• Political Geography: Europe
  • Author: Gerald P. O'Driscoll, Jr.
  • Publication Date: 07-2014
  • Content Type: Journal Article
  • Journal: The Cato Journal
  • Institution: The Cato Institute
  • Abstract: The intellectual climate has never been more open to a critical analysis of existing monetary institutions both here and abroad. When the Germans agreed to a monetary union, they were promised that they would keep the Bundesbank; only the name would be changed to the European Central Bank. Instead, Germans with whom I have spoken now think they got the Banca d'Italia. In the United States, before the financial crisis, the Federal Reserve was held in high regard by the public. Now, at least in some circles, "the Fed" has become a term of opprobrium, not unlike "the IRS."
  • Political Geography: United States, Europe, Germany
  • Author: Lewis E. Lehrman
  • Publication Date: 07-2014
  • Content Type: Journal Article
  • Journal: The Cato Journal
  • Institution: The Cato Institute
  • Abstract: To evaluate the history of the Federal Reserve System, we cannot help but wonder, whither the Fed? and to consider wherefore its reform—even what and how to do it. But first let us remember whence we came one century ago.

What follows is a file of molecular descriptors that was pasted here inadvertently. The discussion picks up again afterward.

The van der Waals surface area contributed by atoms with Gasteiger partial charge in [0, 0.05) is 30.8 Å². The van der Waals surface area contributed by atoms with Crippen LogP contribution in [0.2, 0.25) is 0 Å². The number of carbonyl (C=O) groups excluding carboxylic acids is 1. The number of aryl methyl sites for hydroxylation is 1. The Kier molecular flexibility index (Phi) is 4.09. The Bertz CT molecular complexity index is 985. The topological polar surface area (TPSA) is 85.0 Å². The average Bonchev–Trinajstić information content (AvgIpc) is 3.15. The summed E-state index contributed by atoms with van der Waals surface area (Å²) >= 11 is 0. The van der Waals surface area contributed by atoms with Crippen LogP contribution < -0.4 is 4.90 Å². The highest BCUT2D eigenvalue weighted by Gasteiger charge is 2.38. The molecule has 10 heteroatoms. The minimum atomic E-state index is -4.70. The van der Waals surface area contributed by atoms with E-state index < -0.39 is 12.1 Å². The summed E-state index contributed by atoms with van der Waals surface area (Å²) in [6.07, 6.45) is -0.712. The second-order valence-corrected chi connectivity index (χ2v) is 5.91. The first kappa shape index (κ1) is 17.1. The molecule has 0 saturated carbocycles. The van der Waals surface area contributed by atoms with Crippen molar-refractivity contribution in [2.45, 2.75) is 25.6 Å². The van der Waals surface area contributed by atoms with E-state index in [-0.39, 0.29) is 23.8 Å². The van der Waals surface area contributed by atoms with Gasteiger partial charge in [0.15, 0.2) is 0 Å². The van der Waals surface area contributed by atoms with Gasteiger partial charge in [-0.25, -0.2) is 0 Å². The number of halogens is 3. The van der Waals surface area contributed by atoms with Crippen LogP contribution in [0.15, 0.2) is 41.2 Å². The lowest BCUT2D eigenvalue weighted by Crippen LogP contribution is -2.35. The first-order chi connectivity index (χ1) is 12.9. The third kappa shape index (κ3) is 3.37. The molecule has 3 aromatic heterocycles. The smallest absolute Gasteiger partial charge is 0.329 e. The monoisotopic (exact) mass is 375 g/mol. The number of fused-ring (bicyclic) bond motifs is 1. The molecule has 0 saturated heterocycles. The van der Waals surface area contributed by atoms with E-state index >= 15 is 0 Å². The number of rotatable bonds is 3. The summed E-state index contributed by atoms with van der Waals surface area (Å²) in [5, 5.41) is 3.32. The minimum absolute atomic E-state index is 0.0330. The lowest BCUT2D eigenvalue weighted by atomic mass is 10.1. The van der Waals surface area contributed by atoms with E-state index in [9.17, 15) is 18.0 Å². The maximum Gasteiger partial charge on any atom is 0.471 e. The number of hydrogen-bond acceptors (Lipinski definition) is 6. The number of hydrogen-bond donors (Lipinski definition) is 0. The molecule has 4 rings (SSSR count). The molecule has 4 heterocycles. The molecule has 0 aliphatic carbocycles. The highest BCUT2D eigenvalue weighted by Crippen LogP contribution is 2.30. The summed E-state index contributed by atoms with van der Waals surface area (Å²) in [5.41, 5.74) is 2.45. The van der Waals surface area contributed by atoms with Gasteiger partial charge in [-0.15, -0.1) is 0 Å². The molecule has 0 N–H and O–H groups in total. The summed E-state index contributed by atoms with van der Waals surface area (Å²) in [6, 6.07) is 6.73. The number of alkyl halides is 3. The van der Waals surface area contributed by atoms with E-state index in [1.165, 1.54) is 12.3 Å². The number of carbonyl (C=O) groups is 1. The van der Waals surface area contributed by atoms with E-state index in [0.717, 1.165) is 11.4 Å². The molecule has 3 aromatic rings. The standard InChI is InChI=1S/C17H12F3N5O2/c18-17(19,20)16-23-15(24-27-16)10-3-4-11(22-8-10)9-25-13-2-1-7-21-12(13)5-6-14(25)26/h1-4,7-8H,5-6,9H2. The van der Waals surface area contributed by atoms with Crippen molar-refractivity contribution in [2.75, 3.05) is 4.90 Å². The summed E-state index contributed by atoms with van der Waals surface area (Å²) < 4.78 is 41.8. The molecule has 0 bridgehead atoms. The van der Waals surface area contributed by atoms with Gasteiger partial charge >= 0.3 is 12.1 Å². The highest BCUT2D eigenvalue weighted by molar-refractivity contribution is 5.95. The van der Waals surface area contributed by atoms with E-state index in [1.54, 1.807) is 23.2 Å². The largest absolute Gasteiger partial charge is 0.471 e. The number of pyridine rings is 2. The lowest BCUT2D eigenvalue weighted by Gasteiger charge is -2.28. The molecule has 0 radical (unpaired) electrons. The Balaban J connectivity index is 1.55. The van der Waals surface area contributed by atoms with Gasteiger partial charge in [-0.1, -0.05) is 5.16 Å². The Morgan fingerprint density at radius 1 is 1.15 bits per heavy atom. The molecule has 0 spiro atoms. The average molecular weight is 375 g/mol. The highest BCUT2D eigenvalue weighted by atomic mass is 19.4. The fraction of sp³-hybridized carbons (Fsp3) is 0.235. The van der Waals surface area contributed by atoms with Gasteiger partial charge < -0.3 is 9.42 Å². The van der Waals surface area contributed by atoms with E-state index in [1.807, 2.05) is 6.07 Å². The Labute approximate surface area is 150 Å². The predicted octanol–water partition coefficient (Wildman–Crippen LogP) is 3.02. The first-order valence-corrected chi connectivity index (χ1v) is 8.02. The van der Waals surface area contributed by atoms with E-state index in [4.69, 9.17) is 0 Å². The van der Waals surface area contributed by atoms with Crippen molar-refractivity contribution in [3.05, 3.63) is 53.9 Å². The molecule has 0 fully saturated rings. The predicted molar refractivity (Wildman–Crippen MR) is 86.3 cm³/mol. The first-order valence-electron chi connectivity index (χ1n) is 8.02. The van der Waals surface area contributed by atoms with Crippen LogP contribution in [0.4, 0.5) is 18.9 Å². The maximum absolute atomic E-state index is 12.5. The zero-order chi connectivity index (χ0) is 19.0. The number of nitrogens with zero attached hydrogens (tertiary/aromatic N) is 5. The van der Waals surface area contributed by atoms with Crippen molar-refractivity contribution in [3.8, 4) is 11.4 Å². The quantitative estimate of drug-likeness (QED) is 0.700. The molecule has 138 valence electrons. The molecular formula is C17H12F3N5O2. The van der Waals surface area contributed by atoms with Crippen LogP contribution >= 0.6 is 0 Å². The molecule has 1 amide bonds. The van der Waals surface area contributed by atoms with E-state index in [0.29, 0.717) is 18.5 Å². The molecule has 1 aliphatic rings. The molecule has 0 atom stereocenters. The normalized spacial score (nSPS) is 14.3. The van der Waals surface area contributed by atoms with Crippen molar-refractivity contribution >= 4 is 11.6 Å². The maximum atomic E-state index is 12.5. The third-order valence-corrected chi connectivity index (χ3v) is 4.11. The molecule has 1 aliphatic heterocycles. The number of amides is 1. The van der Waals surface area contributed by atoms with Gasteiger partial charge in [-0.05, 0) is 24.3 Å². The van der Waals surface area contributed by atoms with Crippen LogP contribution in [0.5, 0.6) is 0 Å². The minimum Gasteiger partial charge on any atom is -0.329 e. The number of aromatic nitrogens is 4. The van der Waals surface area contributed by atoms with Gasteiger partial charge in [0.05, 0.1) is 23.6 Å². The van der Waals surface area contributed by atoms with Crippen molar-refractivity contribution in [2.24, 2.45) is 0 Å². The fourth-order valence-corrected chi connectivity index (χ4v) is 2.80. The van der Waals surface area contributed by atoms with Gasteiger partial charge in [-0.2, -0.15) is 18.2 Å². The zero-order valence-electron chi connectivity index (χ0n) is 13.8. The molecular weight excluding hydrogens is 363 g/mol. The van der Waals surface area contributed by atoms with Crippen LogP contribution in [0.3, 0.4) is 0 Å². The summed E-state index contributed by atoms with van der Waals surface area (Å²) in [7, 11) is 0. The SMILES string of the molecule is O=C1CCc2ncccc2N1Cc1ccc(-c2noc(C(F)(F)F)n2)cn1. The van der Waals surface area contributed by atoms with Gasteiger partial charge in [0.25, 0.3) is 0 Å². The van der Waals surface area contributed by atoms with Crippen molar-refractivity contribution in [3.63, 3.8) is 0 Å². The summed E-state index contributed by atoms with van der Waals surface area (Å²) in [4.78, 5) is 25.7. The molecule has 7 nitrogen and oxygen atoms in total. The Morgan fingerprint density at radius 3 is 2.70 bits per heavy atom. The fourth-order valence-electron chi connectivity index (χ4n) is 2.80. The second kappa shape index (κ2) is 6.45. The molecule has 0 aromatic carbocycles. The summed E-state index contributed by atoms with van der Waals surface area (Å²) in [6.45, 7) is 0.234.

• Topic: War
  • Political Geography: Europe
  • Author: James A. Dorn
  • Publication Date: 10-2014
  • Content Type: Journal Article
  • Journal: The Cato Journal
  • Institution: The Cato Institute
  • Abstract: This article deals with the main problems and proposed solutions with respect to the euro. I start with what I perceive to be confusion in the debate on the euro. The next section shows a large variation in the growth performance in the eurozone, and more broadly in the European Union (EU). This should make us skeptical when hearing about the crisis of the euro, or of Europe. I then proceed to discuss what the problem countries in the eurozone suffer from. The next section deals with a more difficult question: What are the links between the euro architecture and the accumulation of these problems—that is, the imbalances and structural barriers to economic growth in some members of the eurozone? I then proceed to discuss the adjustment under the euro after 2008, focusing on the weaknesses of the policies of the crisis management. The article ends with a critical discussion of the problems and solutions put forward in the debate on the euro.
  • Political Geography: Europe
  • Author: Thomas Grennes
  • Publication Date: 01-2013
  • Content Type: Journal Article
  • Journal: The Cato Journal
  • Institution: The Cato Institute